Cochlear implantation in children with labyrinthine anomalies and cochlear nerve deficiency: Implications for auditory brainstem implantation§

Authors

  • Craig A. Buchman MD,

    Corresponding author
    1. Department of Otolaryngology—Head and Neck Surgery, University of North Carolina at Chapel Hill, Chapel Hill, North Carolina, U.S.A.
    • G190 Physicians Office Building, 170 Manning Drive, Department of Otolaryngology—Head & Neck Surgery, University of North Carolina at Chapel Hill, Chapel Hill, NC 27599
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  • Holly F. B. Teagle AuD,

    1. Department of Otolaryngology—Head and Neck Surgery, University of North Carolina at Chapel Hill, Chapel Hill, North Carolina, U.S.A.
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  • Patricia A. Roush AuD,

    1. Department of Otolaryngology—Head and Neck Surgery, University of North Carolina at Chapel Hill, Chapel Hill, North Carolina, U.S.A.
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  • Lisa R. Park AuD,

    1. Department of Otolaryngology—Head and Neck Surgery, University of North Carolina at Chapel Hill, Chapel Hill, North Carolina, U.S.A.
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  • Debora Hatch AuD,

    1. Department of Otolaryngology—Head and Neck Surgery, University of North Carolina at Chapel Hill, Chapel Hill, North Carolina, U.S.A.
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  • Jennifer Woodard AuD,

    1. Department of Otolaryngology—Head and Neck Surgery, University of North Carolina at Chapel Hill, Chapel Hill, North Carolina, U.S.A.
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  • Carlton Zdanski MD,

    1. Department of Otolaryngology—Head and Neck Surgery, University of North Carolina at Chapel Hill, Chapel Hill, North Carolina, U.S.A.
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  • Oliver F. Adunka MD

    1. Department of Otolaryngology—Head and Neck Surgery, University of North Carolina at Chapel Hill, Chapel Hill, North Carolina, U.S.A.
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  • Presented at the 114th Annual Meeting of the Triological Society, Chicago, IL, April 29, 2011.

  • Craig A. Buchman serves as a surgical advisory board member for Advanced Bionics, Anspach, Cochlear, and MedEL Corporations, as well as receives funding from these companies for unrelated research. Holly F.B. Teagle serves as an audiology advisory board member for Advanced Bionics, Cochlear, and MedEL. Patricia A. Roush serves as an advisory board member for Phonak Corporation. Oliver F. Adunka receives research funding from Advanced Bionics, Cochlear, and MedEL Corporations for unrelated laboratory research. The remaining authors have no disclosures.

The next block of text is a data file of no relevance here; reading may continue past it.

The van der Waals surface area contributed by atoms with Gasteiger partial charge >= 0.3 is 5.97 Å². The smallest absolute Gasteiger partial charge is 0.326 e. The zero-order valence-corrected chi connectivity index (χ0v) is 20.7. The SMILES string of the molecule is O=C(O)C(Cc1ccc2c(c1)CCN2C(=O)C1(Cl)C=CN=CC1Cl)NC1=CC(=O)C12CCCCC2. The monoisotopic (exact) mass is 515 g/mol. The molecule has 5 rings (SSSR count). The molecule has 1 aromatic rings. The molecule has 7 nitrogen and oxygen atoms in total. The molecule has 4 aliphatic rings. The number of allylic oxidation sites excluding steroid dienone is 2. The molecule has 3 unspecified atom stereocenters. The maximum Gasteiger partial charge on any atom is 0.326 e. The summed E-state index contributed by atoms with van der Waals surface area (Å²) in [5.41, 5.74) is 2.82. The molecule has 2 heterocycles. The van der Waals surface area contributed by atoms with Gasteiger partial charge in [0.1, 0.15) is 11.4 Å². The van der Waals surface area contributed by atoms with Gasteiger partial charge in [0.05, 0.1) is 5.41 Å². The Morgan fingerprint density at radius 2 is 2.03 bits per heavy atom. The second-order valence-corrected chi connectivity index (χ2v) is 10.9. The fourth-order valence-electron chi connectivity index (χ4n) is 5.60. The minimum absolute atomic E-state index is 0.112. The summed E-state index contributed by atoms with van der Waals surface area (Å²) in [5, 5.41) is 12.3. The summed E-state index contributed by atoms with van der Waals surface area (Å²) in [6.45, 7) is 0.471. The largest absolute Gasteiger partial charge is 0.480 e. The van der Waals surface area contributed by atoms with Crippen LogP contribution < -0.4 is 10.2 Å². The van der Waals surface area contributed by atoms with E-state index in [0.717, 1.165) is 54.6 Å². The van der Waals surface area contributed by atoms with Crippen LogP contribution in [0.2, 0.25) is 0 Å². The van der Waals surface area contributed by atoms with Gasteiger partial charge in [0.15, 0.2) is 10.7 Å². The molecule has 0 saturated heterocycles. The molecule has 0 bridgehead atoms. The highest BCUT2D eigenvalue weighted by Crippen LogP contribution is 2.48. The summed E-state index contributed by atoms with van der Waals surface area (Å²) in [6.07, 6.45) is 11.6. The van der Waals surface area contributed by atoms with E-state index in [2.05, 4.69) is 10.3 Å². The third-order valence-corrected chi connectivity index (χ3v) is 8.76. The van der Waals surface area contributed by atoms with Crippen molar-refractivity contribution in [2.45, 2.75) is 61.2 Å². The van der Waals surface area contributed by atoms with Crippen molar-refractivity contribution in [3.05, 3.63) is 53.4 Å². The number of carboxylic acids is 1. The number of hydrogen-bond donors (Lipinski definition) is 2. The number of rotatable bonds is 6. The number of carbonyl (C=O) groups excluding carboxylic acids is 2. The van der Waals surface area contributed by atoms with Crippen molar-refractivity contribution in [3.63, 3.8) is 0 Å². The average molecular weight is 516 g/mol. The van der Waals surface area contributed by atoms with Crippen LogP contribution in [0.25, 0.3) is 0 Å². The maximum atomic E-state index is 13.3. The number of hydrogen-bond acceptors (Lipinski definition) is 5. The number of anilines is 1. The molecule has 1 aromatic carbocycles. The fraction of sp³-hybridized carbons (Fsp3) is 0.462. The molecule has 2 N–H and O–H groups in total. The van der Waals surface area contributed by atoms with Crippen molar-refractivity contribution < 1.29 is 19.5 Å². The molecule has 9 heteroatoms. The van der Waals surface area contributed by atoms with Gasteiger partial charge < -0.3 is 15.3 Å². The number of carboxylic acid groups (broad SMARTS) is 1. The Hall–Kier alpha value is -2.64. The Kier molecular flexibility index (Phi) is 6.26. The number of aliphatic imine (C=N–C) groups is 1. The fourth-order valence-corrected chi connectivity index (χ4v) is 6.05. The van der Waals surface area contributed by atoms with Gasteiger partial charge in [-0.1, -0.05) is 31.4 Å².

• §

    The authors have no conflicts of interest to declare.

Abstract

Objectives/Hypothesis:

Compare outcomes among children with inner ear malformations and/or cochlear nerve deficiency (CND) who have received a cochlear implant (CI).

Study Design:

Individual retrospective cohort study from 1993 to 2010.

Methods:

A select cohort of 76 children was identified. Imaging characteristics, operative findings, complications, mapping parameters, and performance were assessed. Comparisons among the different groups were undertaken.

Results:

Surgery was mostly uncomplicated. Nearly all children demonstrated behavioral responses to CI stimulation irrespective of inner ear morphology or the presence of CND. Children with CND had higher pure tone averages (PTAs) and required greater charge for stimulation than other malformation types. Open-set speech perception was achieved in 100% of children with incomplete partition-enlarged vestibular aqueduct (IP-EVA), 50% of those with hypoplastic malformations, and 19% of CND cases. Robust responses on eighth nerve compound action potential (ECAP) testing through the implant was associated with higher levels of speech perception. Manually supplemented communication strategies were more common among children with hypoplastic malformations (69%) and CND (95%) than those with IP-EVA (18%).

Conclusions:

Children with IP-EVA malformations have an excellent prognosis for developing open-set speech perception and using oral communication modes following CI. On the contrary, children with severe malformations or CND may have elevated charge requirements for attaining sound detection alone. These children's prognosis for obtaining open-set speech understanding, using exclusive oral communication, and participating in mainstream education is more limited. These findings have important implications for considering alternative forms of intervention such as auditory brainstem implantation and/or supplementation with visually based communication strategies.

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